Tuesday, December 21, 2010

2010 at the East Jefferson County Marine Mammal Stranding Network

Here at the Marine Science Center, we manage the East Jefferson County Marine Mammal Stranding Network Hotline. This year we have had a total of 75 calls reporting 54 animals of 6 different species. 
The “percent response” shown above indicates how many calls about strandings were actually responded by a trained volunteer. While it initially appears as if our response has declined throughout the years, the number of calls has been increasing every year which naturally increases the difficulty of responding to every call. The growing number of calls is likely due to enhanced awareness of the network.

Unusual Stranding in Our Region
This year we had two fairly unusual strandings:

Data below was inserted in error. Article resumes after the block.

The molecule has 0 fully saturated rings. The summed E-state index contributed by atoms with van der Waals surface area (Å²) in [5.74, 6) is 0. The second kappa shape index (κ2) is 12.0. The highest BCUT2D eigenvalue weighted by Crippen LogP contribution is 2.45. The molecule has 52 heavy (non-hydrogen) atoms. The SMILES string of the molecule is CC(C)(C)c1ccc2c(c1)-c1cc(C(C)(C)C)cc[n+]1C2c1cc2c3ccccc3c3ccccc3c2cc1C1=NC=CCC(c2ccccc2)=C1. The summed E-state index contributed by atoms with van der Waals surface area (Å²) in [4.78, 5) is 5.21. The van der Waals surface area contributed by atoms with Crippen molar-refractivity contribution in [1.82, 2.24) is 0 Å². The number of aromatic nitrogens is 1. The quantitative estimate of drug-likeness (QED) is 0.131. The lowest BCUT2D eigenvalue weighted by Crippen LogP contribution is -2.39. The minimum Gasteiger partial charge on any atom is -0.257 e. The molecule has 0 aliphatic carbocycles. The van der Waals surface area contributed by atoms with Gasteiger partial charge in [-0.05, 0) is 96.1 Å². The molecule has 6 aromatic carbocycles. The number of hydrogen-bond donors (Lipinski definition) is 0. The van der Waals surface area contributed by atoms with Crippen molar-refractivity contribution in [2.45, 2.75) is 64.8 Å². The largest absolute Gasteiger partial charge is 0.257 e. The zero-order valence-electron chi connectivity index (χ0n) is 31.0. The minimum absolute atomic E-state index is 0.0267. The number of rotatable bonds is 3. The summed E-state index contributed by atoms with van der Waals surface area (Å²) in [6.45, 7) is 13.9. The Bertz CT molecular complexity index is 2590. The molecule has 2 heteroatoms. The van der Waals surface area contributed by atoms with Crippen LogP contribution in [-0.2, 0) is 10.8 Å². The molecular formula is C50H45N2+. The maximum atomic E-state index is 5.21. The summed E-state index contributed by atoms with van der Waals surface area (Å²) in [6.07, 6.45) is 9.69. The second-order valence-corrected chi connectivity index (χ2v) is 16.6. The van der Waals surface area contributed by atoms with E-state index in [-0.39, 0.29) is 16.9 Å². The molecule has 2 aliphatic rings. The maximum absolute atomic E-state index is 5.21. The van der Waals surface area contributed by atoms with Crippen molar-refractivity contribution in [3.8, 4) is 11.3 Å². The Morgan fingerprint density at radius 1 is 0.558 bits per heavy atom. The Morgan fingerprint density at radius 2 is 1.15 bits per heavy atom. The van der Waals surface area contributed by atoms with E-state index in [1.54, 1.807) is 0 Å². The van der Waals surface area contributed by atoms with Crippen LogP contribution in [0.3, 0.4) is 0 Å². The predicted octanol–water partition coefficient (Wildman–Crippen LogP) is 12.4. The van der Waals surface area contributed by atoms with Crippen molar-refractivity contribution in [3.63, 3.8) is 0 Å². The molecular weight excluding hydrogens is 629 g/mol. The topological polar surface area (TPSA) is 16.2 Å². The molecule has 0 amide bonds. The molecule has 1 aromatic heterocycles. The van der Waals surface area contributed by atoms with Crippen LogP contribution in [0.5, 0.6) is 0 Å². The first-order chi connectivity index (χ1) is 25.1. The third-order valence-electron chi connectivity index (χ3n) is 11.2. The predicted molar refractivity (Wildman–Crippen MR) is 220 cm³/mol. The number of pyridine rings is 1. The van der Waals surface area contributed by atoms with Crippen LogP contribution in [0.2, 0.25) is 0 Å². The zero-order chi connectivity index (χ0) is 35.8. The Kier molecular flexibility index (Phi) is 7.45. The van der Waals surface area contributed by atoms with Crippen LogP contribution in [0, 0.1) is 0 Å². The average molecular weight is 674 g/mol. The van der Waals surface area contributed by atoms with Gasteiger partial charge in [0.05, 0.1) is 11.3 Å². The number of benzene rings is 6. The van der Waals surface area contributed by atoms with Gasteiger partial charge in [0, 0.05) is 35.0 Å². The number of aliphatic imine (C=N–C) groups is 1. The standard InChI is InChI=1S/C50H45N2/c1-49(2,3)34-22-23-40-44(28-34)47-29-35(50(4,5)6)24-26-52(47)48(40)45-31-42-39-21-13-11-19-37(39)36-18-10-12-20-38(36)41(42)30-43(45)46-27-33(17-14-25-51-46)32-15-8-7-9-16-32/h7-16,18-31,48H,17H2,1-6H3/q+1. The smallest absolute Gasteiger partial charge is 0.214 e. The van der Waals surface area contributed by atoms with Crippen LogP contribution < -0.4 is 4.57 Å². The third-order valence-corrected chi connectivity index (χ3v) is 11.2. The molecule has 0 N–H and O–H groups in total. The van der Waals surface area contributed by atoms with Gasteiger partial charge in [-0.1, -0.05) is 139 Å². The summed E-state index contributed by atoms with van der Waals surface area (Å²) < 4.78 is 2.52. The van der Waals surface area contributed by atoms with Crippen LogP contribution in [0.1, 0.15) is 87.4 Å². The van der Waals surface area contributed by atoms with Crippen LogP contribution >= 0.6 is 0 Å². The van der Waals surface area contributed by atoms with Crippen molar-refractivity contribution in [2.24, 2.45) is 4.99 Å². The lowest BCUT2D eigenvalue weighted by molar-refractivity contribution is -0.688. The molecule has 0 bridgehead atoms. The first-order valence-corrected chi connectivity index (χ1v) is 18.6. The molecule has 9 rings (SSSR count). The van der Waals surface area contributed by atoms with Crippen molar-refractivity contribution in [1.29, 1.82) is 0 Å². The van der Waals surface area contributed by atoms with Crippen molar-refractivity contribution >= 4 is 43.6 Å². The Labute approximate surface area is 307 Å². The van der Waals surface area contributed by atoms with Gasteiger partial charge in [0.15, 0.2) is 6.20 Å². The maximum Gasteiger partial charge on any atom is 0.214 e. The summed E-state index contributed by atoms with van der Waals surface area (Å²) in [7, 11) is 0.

1. A harbor seal pup at Fort Flagler that  stuck around from 7/24 – 7/30, necessitating a large contingent of dedicated volunteers that were willing to remind inquisitive park visitors and their canine companions to keep their distance from the pup. The animal eventually swam away; a success story which helps to counterbalance the many deaths we witness.  
Photo by Janice Longstreet
2. A Steller Sea Lion carcass was found by Kateri Schmerler on 8/28/10 near Gardiner. We are in the process of collecting this skeleton.  Unfortunately, the skull has gone missing, but the PTMSC “C.S.I. Team” is hot on the trail!
Photo by Kateri Schmerler

The Stranding Network is enormously dependent on large group of trained volunteers. We're incredibly grateful for all they do; without their hard work and dedication our work would not be possible. To learn more information about the EJCMMSN or to get involved, check out our website (or send me an email!):

Jess Swihart
Natural History Exhibit Education Coordinator

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